The Corner

Politics & Policy

When Reasoning Doesn’t Begin

Elissa Strauss tackles the alleged mystery of “when life begins” for Slate. She finds out that various religious traditions disagree on this question and concludes that it’s therefore unanswerable. We should embrace the “fullness and complexity” that this mystery entails, which is to say, we should continue to allow abortion on demand.

It should not need saying that the fact of disagreement does not prove that truth is unknowable—a proposition that nobody at Slate has any trouble affirming in other contexts. (President Trump says there were more than 3 million illegal votes, other people disagree; who’s to say?) It doesn’t help when the question that occasions the disagreement is stated imprecisely.

What would help is separating (1) the question of when the life of a human organism begins from (2) the question of what follows from the answer to the first question. And we don’t need any religious tradition to answer that first question. A human embryo is a living human organism once conceived. It’s not a “potential life,” as a theologian tells Strauss: It’s not an inanimate object that is somehow going to start living. It’s not a functional part of a different organism, like a skin cell, that somehow becomes an organism in its own right. It’s not a potential human, either: It’s not going to switch species. We would have no difficulty reaching the right answer to the first question if we did not have powerful motives for getting it wrong.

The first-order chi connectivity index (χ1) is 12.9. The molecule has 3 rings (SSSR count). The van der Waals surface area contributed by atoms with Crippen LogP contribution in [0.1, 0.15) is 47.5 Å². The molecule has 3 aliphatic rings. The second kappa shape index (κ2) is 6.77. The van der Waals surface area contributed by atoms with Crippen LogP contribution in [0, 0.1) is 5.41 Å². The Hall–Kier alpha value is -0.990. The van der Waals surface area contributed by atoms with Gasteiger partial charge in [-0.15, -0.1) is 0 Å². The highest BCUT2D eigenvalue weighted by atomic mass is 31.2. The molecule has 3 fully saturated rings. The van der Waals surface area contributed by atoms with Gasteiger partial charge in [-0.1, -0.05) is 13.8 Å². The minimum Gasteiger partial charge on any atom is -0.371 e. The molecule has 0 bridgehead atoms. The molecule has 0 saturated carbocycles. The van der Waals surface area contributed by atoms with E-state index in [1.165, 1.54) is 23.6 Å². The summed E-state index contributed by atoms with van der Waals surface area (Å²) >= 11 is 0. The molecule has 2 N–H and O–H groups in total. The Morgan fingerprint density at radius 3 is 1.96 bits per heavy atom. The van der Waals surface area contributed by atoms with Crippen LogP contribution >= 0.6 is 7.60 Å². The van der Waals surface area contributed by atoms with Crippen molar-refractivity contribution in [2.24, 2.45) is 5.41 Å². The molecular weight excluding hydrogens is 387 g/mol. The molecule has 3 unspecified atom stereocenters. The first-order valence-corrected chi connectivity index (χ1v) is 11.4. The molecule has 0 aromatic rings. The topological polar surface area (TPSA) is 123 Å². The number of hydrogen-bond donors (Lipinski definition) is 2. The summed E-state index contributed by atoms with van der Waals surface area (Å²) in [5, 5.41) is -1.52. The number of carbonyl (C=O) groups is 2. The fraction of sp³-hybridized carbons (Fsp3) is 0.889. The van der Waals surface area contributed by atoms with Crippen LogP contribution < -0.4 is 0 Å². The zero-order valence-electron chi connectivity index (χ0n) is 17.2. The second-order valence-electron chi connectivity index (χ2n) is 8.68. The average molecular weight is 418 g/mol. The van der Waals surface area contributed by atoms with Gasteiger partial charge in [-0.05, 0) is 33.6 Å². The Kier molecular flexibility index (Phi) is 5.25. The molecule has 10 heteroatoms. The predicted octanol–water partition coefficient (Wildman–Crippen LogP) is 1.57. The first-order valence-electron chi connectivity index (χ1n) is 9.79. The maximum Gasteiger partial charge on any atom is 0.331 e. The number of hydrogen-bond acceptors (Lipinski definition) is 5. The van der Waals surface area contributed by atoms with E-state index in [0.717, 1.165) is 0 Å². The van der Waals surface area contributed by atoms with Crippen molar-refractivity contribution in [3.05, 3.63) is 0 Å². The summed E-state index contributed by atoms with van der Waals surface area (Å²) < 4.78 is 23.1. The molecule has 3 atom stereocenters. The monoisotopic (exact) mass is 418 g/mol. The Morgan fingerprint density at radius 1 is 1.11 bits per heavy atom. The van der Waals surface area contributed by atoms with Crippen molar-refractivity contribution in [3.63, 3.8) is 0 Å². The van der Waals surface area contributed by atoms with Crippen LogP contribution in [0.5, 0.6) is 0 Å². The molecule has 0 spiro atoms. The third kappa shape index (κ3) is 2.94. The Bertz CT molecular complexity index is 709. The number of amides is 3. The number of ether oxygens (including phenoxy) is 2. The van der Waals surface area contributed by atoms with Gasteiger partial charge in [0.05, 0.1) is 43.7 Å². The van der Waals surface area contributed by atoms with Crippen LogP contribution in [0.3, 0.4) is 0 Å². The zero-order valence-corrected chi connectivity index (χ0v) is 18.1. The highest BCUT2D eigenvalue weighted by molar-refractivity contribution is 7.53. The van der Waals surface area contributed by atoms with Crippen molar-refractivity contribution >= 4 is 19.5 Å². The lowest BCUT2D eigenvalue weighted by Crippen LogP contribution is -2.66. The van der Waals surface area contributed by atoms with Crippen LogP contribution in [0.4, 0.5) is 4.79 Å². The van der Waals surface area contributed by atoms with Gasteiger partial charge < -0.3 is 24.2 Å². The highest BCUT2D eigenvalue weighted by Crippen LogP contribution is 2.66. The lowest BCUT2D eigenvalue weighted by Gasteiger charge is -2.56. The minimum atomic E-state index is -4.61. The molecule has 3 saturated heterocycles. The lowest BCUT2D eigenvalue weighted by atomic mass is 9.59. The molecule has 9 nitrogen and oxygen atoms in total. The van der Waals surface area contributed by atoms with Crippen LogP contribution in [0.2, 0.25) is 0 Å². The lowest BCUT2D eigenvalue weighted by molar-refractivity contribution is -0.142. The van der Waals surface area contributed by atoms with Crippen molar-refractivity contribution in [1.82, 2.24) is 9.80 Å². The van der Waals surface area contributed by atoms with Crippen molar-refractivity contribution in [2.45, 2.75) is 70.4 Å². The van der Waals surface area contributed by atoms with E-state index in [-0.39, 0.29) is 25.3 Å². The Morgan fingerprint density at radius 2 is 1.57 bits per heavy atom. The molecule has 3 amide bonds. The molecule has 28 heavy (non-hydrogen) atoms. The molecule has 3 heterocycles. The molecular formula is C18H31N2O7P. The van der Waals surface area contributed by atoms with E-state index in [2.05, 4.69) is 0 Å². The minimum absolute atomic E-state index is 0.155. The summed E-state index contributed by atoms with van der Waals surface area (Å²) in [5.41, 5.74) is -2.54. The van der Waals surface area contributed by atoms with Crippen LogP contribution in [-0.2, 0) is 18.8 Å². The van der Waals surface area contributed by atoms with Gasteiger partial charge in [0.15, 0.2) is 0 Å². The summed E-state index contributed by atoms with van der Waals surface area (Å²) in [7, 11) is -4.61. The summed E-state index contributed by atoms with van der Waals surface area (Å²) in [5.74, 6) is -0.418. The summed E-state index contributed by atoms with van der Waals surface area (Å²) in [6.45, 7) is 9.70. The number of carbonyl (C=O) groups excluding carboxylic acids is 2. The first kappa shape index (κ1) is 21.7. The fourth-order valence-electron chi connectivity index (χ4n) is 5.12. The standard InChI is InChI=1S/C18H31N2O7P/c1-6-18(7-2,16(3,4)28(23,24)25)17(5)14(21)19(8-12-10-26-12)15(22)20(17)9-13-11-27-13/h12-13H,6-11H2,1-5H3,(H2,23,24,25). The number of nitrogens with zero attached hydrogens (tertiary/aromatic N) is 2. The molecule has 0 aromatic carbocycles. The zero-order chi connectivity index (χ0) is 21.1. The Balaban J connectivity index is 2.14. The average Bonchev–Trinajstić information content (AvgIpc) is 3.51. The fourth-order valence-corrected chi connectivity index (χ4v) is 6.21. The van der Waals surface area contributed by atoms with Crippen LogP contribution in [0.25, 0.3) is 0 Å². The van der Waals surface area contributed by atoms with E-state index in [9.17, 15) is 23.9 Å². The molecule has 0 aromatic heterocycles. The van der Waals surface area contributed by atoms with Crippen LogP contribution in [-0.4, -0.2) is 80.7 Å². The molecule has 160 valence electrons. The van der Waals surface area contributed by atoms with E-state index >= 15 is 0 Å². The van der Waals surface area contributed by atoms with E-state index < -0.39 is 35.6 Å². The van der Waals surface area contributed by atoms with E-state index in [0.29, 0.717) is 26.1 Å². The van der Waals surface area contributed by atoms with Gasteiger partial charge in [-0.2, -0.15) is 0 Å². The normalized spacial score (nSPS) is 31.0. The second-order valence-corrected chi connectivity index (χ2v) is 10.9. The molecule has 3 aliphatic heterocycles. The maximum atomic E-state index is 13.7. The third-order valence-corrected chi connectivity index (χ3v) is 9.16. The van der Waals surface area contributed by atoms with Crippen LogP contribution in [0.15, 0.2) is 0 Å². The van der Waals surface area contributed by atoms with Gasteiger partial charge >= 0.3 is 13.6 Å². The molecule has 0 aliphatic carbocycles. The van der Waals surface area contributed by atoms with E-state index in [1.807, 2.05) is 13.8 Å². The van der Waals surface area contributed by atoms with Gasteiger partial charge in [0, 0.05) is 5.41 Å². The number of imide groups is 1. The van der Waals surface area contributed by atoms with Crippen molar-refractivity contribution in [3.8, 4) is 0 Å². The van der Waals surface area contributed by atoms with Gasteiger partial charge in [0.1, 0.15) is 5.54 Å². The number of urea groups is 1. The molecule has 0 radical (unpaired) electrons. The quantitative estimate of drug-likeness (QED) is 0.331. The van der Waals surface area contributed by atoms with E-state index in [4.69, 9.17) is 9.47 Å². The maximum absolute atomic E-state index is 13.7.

We don’t need to know anything more than we already know about the embryo to answer that first question. Science has long since dissolved any mystery about it. Science cannot, of course, tell us whether we should protect living human organisms or license the killing of them. But it can’t possibly be a sound procedure for thinking through that question to start with the premise that “whether these admittedly living human organisms deserve to be protected from being killed is a deep mystery” and end with “so let’s just let assume the answer is no.”

If that’s how we’re thinking, then interviewing a lot of people, even wise ones, about doctrines of ensoulment will only make matters worse. It turns out that a lot of really smart people don’t believe that 40-year-olds have souls, or that anyone has a soul! It’s a pretty well-known point of disagreement. You could even say it’s a mystery. We don’t need to resolve that mystery to agree that Gen Xers deserve the protection of the law.

Ramesh Ponnuru is a senior editor for National Review, a columnist for Bloomberg Opinion, a visiting fellow at the American Enterprise Institute, and a senior fellow at the National Review Institute.


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